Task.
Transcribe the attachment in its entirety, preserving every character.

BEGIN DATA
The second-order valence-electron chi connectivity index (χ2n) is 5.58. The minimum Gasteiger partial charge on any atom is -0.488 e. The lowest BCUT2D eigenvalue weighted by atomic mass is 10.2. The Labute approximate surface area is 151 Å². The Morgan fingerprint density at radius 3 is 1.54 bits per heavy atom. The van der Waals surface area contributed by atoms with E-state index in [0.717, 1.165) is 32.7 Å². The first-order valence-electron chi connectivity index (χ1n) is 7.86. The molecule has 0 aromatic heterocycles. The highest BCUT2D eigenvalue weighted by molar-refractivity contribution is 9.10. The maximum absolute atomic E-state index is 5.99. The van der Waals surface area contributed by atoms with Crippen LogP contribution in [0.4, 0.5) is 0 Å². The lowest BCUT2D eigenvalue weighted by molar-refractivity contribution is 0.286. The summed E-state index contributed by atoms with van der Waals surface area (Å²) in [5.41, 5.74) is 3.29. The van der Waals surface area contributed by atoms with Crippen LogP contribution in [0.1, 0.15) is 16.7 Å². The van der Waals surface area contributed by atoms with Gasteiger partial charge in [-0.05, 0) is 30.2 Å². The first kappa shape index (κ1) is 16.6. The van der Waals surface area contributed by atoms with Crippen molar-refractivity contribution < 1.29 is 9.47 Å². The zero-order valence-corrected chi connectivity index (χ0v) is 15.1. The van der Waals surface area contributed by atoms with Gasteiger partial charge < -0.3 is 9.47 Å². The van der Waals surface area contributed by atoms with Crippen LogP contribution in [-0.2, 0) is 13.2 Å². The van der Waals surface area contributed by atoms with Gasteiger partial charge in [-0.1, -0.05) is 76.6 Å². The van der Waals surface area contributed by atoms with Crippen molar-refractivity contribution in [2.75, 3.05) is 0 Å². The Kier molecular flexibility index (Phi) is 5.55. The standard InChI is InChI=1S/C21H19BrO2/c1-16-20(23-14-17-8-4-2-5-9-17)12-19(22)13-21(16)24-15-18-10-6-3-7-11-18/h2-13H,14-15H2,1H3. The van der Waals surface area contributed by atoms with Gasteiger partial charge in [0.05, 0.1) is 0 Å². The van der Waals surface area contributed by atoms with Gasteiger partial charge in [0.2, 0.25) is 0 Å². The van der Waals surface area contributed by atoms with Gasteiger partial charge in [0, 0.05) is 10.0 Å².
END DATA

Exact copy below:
The second-order valence-electron chi connectivity index (χ2n) is 5.58. The minimum Gasteiger partial charge on any atom is -0.488 e. The lowest BCUT2D eigenvalue weighted by atomic mass is 10.2. The Labute approximate surface area is 151 Å². The Morgan fingerprint density at radius 3 is 1.54 bits per heavy atom. The van der Waals surface area contributed by atoms with E-state index in [0.717, 1.165) is 32.7 Å². The first-order valence-electron chi connectivity index (χ1n) is 7.86. The molecule has 0 aromatic heterocycles. The highest BCUT2D eigenvalue weighted by molar-refractivity contribution is 9.10. The maximum absolute atomic E-state index is 5.99. The van der Waals surface area contributed by atoms with Crippen LogP contribution in [0.4, 0.5) is 0 Å². The lowest BCUT2D eigenvalue weighted by molar-refractivity contribution is 0.286. The summed E-state index contributed by atoms with van der Waals surface area (Å²) in [5.41, 5.74) is 3.29. The van der Waals surface area contributed by atoms with Crippen LogP contribution in [0.1, 0.15) is 16.7 Å². The van der Waals surface area contributed by atoms with Gasteiger partial charge in [-0.05, 0) is 30.2 Å². The first kappa shape index (κ1) is 16.6. The van der Waals surface area contributed by atoms with Crippen molar-refractivity contribution < 1.29 is 9.47 Å². The zero-order valence-corrected chi connectivity index (χ0v) is 15.1. The van der Waals surface area contributed by atoms with Gasteiger partial charge < -0.3 is 9.47 Å². The van der Waals surface area contributed by atoms with Crippen LogP contribution in [-0.2, 0) is 13.2 Å². The van der Waals surface area contributed by atoms with Gasteiger partial charge in [-0.1, -0.05) is 76.6 Å². The van der Waals surface area contributed by atoms with Crippen molar-refractivity contribution in [2.75, 3.05) is 0 Å². The Kier molecular flexibility index (Phi) is 5.55. The standard InChI is InChI=1S/C21H19BrO2/c1-16-20(23-14-17-8-4-2-5-9-17)12-19(22)13-21(16)24-15-18-10-6-3-7-11-18/h2-13H,14-15H2,1H3. The van der Waals surface area contributed by atoms with Gasteiger partial charge in [0.05, 0.1) is 0 Å². The van der Waals surface area contributed by atoms with Gasteiger partial charge in [0.2, 0.25) is 0 Å². The van der Waals surface area contributed by atoms with Gasteiger partial charge in [0, 0.05) is 10.0 Å².